In the modern healthcare context, understanding the psychosocial dynamics of chronic illnesses like cancer is just as crucial as managing the physical symptoms. A recent study published in BMJ Open has cast light on the profound impact that coping strategies and mood have on health-related quality of life (HRQoL) in Chinese patients with advanced lung cancer.

Published under the title “Coping, mood and health-related quality of life: a cross-sectional study in Chinese patients with advanced lung cancer,” the research provides valuable insights into the intertwined relationship between psychological dispositions and the physical well-being of patients battling the final stages of lung cancer.

The Study and Its Findings

The study, bearing the DOI 10.1136/bmjopen-2018-023672, encompassed a sample of 261 patients with a mean age of 59.99±9.53 years, all diagnosed with stage III or IV lung cancer. It was undertaken in a distinguished hospital in Shanghai, China, that specializes in chest-related diseases. The aim was to scrutinize the mediating role of mood in the relationship between various coping strategies and HRQoL.

The study utilized standardized measurement tools including the Medical Coping Modes Questionnaire, the Positive and Negative Affect Schedule, and the 5-level EuroQol 5-dimension instrument. The findings were intriguing, revealing dual effects of coping via mood. For instance, a coping strategy of confrontation had both a positive effect on HRQoL through positive mood and a negative one through negative mood. On the contrary, resigned acceptance as a coping mechanism was found to negatively affect HRQoL.

The implications of these findings are substantial. They suggest that interventions aimed at facilitating adaptive coping and enhancing positive mood could play a pivotal role in maintaining or improving HRQoL in patients with advanced lung cancer.

Potential Applications and Recommendations

In the realm of oncology, this study is a clarion call for a multifaceted approach toward patient care that goes beyond mere symptom management to include psychological support. Author Yaping He and colleagues have, through their meticulous research, underscored the necessity for healthcare professionals to consider psychological well-being as an essential component of patient care.

On a practical level, this could translate into the integration of mental health professionals into oncology teams, the establishment of support groups, and the implementation of mood-lifting programs within hospitals treating cancer patients.

Impact on the Healthcare Industry

Given China’s sizable population and the increasing prevalence of lung cancer cases, the research by He et al. has significant ramifications for public health policies. It establishes an unequivocal link between psychological well-being and quality of life in cancer patients, providing a blueprint for future initiatives and interventions.

Literature Context

The study by He et al. stands on the shoulders of several noteworthy precedents in the literature. For instance, the research supported by the likes of Maione et al. (2005) and Gupta et al. (2012) has consistently emphasized the predictive power of HRQoL for survival in non-small cell lung cancer patients. The study aligns with Feifel et al. (1987) showing that coping strategies are relevant to medically ill patients and Nipp et al. (2016, 2017) who have explored the relationship between coping, quality of life, and mood in advanced cancer patients.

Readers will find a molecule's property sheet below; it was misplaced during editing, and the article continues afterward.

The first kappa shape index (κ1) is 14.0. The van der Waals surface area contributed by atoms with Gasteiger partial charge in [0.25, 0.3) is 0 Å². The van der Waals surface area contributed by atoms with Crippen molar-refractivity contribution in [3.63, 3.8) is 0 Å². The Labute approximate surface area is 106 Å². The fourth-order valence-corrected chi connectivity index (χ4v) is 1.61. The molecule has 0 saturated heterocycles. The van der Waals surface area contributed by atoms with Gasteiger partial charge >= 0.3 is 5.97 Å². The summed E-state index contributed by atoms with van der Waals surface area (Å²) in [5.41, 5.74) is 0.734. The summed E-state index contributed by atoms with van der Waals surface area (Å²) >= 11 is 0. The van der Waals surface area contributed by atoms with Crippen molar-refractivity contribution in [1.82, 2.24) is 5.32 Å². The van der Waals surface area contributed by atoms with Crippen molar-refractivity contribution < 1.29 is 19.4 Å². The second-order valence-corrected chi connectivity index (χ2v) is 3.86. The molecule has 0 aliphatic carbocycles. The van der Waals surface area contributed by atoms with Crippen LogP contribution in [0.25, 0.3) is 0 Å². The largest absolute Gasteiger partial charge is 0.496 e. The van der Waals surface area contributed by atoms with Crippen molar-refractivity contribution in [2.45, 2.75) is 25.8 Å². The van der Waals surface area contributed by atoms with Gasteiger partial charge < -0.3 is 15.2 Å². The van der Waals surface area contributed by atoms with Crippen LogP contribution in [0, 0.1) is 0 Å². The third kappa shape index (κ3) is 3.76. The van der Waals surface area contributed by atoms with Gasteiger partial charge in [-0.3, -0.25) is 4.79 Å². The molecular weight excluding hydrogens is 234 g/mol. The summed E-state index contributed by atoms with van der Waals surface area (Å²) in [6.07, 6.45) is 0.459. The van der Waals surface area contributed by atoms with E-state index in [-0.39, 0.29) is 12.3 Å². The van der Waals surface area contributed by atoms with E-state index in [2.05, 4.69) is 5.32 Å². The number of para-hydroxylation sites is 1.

Critical Analysis

This study’s contributions are indisputable, but it is not without limitations—chiefly its cross-sectional design, which cannot establish causality. Future longitudinal studies are necessitated to fortify these findings and to observe the evolution of coping strategies and mood over time in relation to patient outcomes.


The article “Coping, mood and health-related quality of life: a cross-sectional study in Chinese patients with advanced lung cancer” contributes a pivotal piece to the puzzle of cancer care, providing a window into the souls of those fighting the twilight of their lives against lung cancer. Such scholarly work elevates the importance of mental health in the journey towards better health outcomes and quality of life. It’s a testament that the battle against cancer is not only fought in operating rooms and chemotherapy infusion centers but also within the minds and hearts of the patients.


Chen W, et al. (2016). Cancer statistics in China, 2015. CA Cancer J Clin, 66, 115-32. DOI: 10.3322/caac.21338

He Y, et al. (2019). Coping, mood and health-related quality of life: a cross-sectional study in Chinese patients with advanced lung cancer. BMJ Open, e023672. DOI: 10.1136/bmjopen-2018-023672

Maione P, et al. (2005). Pretreatment quality of life and functional status assessment significantly predict survival of elderly patients with advanced non–small-cell lung cancer receiving chemotherapy: a prognostic analysis of the multicenter Italian lung cancer in the elderly study. J Clin Oncol, 23, 6865–72. DOI: 10.1200/JCO.2005.02.527

Gupta D, et al. (2012). Association between changes in quality of life scores and survival in non-small cell lung cancer patients. Eur J Cancer Care, 21, 614-22. DOI: 10.1111/j.1365-2354.2012.01332.x

Feifel H, et al. (1987). Coping strategies and associated features of medically ill patients. Psychosom Med, 49, 616–25. DOI: 10.1097/00006842-198711000-00007


1. Advanced Lung Cancer Patients
2. Coping Strategies in Cancer
3. Quality of Life Oncology
4. Lung Cancer Care China
5. Psychological Impact on Cancer Patients

Discover how coping strategies and mood significantly impact the quality of life of patients with advanced lung cancer, based on a new study conducted in China. Explore the implications for healthcare providers and the importance of psychological support in oncology care.